Exploring of what goes on beneath the surface – of our bodies, of society, of the cities in which we live, of the very planet itself
Reviewed by Wayne Alan Brenner, Fri., Aug. 27, 2010
Museum of Natural & Artificial Ephemerata, 1808 Singleton, 320-0566, www.mnae.org
Through Nov. 30
You know of the Museum of Natural & Artificial Ephemerata, right? It's a small, well-documented collection of cultural and scientific oddities, curated by (and encompassed within the wunderkammer home of) Scott Webel and Jen Hirt on Austin's Eastside. The venue's main exhibitions change a little more frequently than once a year. It's part of the local cultural underground, you might say; which is appropriate, because the current exhibition is "Underground," an exploration of what goes on beneath the surface – the surface of our bodies, the surface of society, the surface of the cities in which we live, the surface of the very planet itself.
A show at the MNAE is always a mixture of quirkiest whimsy and most curious fact, and this "Underground" collection is nothing less. Knock at the front door between the hours of 4 and 7pm on Thursdays or 1 and 4pm on Saturdays and you'll be greeted by the curators, who will make sure that you've already caught a glimpse of the gnome garden and ant-lion display outside. Once you're inside the museum, Webel or Hirt will signal their "hidden gnome assistants" to cast some illumination on the surrounding darkness, the lights will come on, and a variety of objects and images – framed or encased, lovingly arranged – will reveal themselves on the nearby walls and shelves.
Tokens of different subway systems from around the world, early 20th century photographs of tourists enjoying the splendors of a Russian salt mine, the antique headlamps (from candle to gas to minifluorescent) used by miners throughout history, the corpse of a tailless whip scorpion, a thick stalagmite ripped (possibly illegally) from deep within the caverns in an Eastern state, a photograph of Sigmund Freud (who did so much spelunking of the human conscious' underground) and his two chow dogs: all of these things and more, lovingly described by Webel and/or Hirt while you shuffle – one-third awed, one-third puzzled, one-third amused – after them in the small room.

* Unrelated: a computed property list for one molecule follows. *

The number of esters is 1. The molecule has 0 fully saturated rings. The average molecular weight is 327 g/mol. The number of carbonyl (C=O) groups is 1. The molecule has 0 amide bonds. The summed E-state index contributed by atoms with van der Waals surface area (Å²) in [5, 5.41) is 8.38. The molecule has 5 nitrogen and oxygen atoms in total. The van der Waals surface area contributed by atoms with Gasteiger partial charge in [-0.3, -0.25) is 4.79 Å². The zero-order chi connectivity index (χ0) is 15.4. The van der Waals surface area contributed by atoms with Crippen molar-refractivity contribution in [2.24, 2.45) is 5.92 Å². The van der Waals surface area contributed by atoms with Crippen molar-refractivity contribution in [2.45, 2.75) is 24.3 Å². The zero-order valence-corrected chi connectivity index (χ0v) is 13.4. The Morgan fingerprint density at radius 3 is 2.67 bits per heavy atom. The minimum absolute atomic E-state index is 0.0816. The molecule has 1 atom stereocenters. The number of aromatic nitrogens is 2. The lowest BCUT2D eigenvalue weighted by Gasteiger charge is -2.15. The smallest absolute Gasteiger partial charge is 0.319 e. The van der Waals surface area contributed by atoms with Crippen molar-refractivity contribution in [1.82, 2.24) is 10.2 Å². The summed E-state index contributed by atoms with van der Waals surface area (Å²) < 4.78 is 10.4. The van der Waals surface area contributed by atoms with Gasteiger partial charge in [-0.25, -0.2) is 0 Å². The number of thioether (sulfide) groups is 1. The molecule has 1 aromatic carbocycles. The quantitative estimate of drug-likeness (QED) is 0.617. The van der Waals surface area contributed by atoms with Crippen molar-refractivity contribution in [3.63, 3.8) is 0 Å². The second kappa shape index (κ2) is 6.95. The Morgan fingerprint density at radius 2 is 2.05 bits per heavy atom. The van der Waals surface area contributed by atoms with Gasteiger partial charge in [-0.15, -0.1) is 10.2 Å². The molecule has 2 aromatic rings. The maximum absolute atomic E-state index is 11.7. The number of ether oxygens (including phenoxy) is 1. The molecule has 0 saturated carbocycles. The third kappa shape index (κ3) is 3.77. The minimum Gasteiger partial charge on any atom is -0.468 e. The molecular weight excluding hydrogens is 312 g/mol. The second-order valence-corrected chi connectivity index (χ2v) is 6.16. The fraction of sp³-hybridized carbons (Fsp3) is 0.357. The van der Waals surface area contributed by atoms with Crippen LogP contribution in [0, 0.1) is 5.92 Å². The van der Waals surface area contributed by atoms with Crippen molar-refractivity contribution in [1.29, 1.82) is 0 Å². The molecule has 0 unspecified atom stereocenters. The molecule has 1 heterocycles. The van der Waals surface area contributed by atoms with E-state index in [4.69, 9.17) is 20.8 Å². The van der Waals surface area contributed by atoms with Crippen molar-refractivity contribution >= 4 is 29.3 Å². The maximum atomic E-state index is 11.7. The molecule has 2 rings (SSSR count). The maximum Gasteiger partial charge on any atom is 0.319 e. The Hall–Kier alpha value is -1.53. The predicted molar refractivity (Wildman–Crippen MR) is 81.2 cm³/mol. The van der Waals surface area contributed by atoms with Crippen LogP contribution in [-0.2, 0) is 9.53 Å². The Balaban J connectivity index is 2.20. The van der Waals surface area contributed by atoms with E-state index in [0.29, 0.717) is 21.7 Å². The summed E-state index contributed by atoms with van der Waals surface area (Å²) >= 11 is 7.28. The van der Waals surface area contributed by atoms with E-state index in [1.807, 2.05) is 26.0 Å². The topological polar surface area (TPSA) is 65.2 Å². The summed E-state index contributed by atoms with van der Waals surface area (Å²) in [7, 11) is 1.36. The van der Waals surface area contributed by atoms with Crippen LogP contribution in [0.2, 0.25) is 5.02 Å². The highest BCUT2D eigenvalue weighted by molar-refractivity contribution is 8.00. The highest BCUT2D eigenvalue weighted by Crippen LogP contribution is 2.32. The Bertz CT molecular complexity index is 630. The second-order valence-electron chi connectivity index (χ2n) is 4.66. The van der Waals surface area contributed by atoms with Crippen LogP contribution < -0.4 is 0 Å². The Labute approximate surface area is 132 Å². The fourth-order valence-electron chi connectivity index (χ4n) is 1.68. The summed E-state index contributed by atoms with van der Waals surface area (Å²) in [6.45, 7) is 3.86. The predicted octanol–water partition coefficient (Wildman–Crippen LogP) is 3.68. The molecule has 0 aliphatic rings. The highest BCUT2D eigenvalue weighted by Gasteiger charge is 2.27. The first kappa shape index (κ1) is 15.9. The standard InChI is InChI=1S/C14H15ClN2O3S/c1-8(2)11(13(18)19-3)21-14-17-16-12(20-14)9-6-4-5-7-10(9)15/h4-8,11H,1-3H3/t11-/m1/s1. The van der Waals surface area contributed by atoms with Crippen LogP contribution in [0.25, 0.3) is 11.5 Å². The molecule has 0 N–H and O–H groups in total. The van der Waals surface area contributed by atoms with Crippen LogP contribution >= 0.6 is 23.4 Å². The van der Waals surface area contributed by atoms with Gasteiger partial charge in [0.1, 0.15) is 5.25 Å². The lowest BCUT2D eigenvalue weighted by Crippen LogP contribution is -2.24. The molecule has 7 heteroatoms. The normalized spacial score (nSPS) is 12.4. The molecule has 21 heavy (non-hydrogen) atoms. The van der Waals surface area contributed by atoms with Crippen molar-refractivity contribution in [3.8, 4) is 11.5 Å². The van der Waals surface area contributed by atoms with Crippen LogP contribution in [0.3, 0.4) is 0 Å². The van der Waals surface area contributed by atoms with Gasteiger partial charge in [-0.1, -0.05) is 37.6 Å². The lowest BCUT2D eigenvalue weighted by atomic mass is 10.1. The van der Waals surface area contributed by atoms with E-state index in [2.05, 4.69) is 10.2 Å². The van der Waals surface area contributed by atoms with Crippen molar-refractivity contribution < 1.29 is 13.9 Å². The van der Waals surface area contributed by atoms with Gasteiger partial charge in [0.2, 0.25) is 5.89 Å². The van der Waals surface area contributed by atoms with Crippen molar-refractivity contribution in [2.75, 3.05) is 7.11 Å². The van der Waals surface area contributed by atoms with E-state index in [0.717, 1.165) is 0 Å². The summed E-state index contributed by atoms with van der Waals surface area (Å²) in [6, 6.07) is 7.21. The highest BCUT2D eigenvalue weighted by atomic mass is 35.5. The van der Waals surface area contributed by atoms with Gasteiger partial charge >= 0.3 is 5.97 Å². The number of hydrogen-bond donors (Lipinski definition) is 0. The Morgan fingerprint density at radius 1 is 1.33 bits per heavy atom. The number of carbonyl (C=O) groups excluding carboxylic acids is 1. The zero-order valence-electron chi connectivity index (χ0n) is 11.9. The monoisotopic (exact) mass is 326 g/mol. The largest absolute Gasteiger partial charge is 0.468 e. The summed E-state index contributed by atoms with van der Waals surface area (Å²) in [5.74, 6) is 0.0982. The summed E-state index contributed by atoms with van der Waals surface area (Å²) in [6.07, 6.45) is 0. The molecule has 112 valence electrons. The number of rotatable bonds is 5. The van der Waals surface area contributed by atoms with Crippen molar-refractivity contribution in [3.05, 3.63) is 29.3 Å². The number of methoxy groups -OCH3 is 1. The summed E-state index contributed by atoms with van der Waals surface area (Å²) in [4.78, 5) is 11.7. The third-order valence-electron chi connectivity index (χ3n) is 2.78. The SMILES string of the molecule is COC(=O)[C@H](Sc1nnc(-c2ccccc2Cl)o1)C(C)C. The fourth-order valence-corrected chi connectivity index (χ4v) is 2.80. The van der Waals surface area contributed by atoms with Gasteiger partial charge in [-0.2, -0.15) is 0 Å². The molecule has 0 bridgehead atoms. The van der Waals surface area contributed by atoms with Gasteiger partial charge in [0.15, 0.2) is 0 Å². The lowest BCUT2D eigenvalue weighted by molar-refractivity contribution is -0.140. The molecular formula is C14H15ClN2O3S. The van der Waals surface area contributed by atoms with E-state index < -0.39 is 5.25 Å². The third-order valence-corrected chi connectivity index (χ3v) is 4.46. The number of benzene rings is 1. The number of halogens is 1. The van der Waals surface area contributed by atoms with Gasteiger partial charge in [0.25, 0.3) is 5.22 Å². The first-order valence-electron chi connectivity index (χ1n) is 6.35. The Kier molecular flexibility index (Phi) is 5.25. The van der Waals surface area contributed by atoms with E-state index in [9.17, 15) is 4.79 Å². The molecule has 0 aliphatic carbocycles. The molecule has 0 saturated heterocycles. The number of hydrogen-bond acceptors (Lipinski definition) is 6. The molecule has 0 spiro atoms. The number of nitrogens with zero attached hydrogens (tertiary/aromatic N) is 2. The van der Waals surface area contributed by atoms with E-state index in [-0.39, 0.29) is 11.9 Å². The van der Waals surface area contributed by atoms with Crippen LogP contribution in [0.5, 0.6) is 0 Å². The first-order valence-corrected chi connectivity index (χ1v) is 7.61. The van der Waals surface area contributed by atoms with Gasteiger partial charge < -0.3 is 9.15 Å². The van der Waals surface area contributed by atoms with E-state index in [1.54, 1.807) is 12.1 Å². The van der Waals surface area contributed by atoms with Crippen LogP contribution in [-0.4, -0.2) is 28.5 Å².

Did we mention there's an entire "Crystal Cavern" display, a sort of diorama boasting several beautiful specimens of crystals and other subterranean rock forms? Did we fail to note the collection, hanging from one section of the ceiling, of things the curators have dug up in their own backyard over the years? The Civil War bits, the Underground Railroad pieces, the creature dwelling within a large furry pod in one corner of the room? And all of it documented in a Webel-designed, limited-edition catalog with a cover silkscreened in purple and shimmering silver?
Perhaps the charming curatorial duo's gnome assistants are to blame for our clumsiness here: Perhaps they've clouded our mind with earthy magicks, their geomancy having warned them of precisely when we would enter their glittery demesne within the Museum of Natural & Artificial Ephemerata. Because, well, we stole a garden gnome, once, years ago; and some grudges, like lost objects accidentally preserved for posterity, can last a long time underground.